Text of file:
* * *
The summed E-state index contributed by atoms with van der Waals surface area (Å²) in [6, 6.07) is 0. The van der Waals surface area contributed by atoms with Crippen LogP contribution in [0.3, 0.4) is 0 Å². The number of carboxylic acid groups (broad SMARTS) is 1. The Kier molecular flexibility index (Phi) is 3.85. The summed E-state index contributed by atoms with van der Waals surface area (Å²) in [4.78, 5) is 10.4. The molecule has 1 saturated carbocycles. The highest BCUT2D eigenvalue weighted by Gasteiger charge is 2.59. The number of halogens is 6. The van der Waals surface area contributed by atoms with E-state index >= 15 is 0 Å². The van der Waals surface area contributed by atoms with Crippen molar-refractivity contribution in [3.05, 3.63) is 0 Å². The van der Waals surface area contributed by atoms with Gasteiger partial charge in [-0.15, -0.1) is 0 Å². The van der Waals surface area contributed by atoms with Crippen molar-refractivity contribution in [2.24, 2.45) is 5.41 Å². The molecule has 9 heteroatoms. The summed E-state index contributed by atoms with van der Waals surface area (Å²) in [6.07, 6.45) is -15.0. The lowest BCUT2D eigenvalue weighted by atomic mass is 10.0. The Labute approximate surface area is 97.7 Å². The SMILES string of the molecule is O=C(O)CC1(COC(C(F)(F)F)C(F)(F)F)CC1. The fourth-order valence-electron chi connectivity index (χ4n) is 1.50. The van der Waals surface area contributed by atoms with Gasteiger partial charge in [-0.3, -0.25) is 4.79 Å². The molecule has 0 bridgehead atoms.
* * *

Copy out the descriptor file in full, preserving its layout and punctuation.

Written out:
The summed E-state index contributed by atoms with van der Waals surface area (Å²) in [6, 6.07) is 0. The van der Waals surface area contributed by atoms with Crippen LogP contribution in [0.3, 0.4) is 0 Å². The number of carboxylic acid groups (broad SMARTS) is 1. The Kier molecular flexibility index (Phi) is 3.85. The summed E-state index contributed by atoms with van der Waals surface area (Å²) in [4.78, 5) is 10.4. The molecule has 1 saturated carbocycles. The highest BCUT2D eigenvalue weighted by Gasteiger charge is 2.59. The number of halogens is 6. The van der Waals surface area contributed by atoms with E-state index >= 15 is 0 Å². The van der Waals surface area contributed by atoms with Crippen molar-refractivity contribution in [3.05, 3.63) is 0 Å². The van der Waals surface area contributed by atoms with Gasteiger partial charge in [-0.15, -0.1) is 0 Å². The van der Waals surface area contributed by atoms with Crippen molar-refractivity contribution in [2.24, 2.45) is 5.41 Å². The molecule has 9 heteroatoms. The summed E-state index contributed by atoms with van der Waals surface area (Å²) in [6.07, 6.45) is -15.0. The lowest BCUT2D eigenvalue weighted by atomic mass is 10.0. The Labute approximate surface area is 97.7 Å². The SMILES string of the molecule is O=C(O)CC1(COC(C(F)(F)F)C(F)(F)F)CC1. The fourth-order valence-electron chi connectivity index (χ4n) is 1.50. The van der Waals surface area contributed by atoms with Gasteiger partial charge in [-0.3, -0.25) is 4.79 Å². The molecule has 0 bridgehead atoms.